Questions are often raised as how even after International Civil Aviation Organization (ICAO) had lifted its concerns, the one imposed by EASA is still intact? The reason is ICAO, as a UN body, does not pursue matters aggressively unlike EASA, an agency of EC looking after its own interest. ICAO’s approach is generally soft and advisory, not threatening. That aside, much publicity was given to progress that we have made in State Safety Programme (SSP) by notching 72 percent. SSP is taken as an indicator guaranteeing the safety of civil aviation in countries concerned. We have seemingly improved in the ranking with Nepal doing better than the global average. But the hard truth is that the core issue of non-compliance related to the breaking of CAAN still remains undone. I remember telling the same to late Rabindra Adhikari during ICAO day function on December 7 last year. His was a standard reply that it would happen soon.
I intend to devote the rest of the space describing recent interesting aviation happenings seeking to tie it up with the tight spot we have got into. Sometimes a small mistake under work pressure situation inadvertently leads to unnecessary costs for an airline, worse if it is a low-cost carrier (LCC). It relates to an Indian LCC about which the news title read “crew forgets navigation charts, flight makes U-turn after 2 hrs”. It so happened, it had to make a last-minute aircraft change due to some technical issues. Such events are quite common happenings around airports. While the intended aircraft flew the regional sector and had necessary charts/maps, the replacement craft that did only domestic sectors and had none of those. On hearing this, a very senior retired captain shot back in Twitter “LCC being taken to a new level!” What he jokingly implied was thrifty LCC had even resorted to stop carrying charts/maps to cut costs!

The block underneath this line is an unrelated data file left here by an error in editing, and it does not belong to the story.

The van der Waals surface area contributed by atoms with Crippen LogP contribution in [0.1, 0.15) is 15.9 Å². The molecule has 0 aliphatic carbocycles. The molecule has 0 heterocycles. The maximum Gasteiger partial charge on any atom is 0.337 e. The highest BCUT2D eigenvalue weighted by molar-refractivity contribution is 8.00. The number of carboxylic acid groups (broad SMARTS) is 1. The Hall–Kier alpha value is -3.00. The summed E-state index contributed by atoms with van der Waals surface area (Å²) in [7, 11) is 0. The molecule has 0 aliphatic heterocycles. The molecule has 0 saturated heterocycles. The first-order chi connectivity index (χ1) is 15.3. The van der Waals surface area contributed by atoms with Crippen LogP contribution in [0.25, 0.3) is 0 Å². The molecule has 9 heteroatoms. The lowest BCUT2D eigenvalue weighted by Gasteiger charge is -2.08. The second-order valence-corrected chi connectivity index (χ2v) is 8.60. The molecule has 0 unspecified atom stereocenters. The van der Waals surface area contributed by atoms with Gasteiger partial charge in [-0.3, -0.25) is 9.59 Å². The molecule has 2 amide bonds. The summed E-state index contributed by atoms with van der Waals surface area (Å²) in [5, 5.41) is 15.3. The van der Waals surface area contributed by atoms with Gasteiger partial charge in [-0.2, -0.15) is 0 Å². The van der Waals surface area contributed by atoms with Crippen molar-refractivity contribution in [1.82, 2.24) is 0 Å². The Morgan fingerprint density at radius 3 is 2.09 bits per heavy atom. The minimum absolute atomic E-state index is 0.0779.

The second incident relates to one Middle-East airline that was on finals at JFK, New York and made a repeated mistake in not following laid out communication procedures. It is mandatory, in aviation, to read back each and every instruction ending it with “call sign” of the receiving aircraft. Doing so ensures making it unambiguous and that the instruction/information is conveyed to the intended aircraft. Since there are quite many aircraft crowded in the common ATC channel the chances of the message being misunderstood or acknowledged by others remains distinctly possible. As the crucial requirement to maintain vital visual separation the ATC needs to be wholly sure that aircraft that are being separated are the ones with whom it is talking to. But the aircraft in question repeatedly failed to mention its call sign while acknowledging every ATC’s instructions. Given the workload of the JFK/ATC, they have neither time nor interest to remind aircrafts about simple basic procedures. As such the erring aircraft was told to “go around” moments before touchdown. The crews still continued to make the same omission even after, possibly they did not get why they were commanded to go around in the first place. It may appear as a penalty but, far from it, ATC was just following established safety procedures.
Interestingly, both cases have lessons for us. The JFK “go-around” command is akin to our successive failed attempt to get Nepal removed from the list. On the other hand, the LCC made a U-turn to undo earlier mistake, and took-off again even if delayed. The moral: The b-list remains so long as measures to address non-compliant issues are not fully resolved. That is “FULLY resolved”—in all intents and purposes.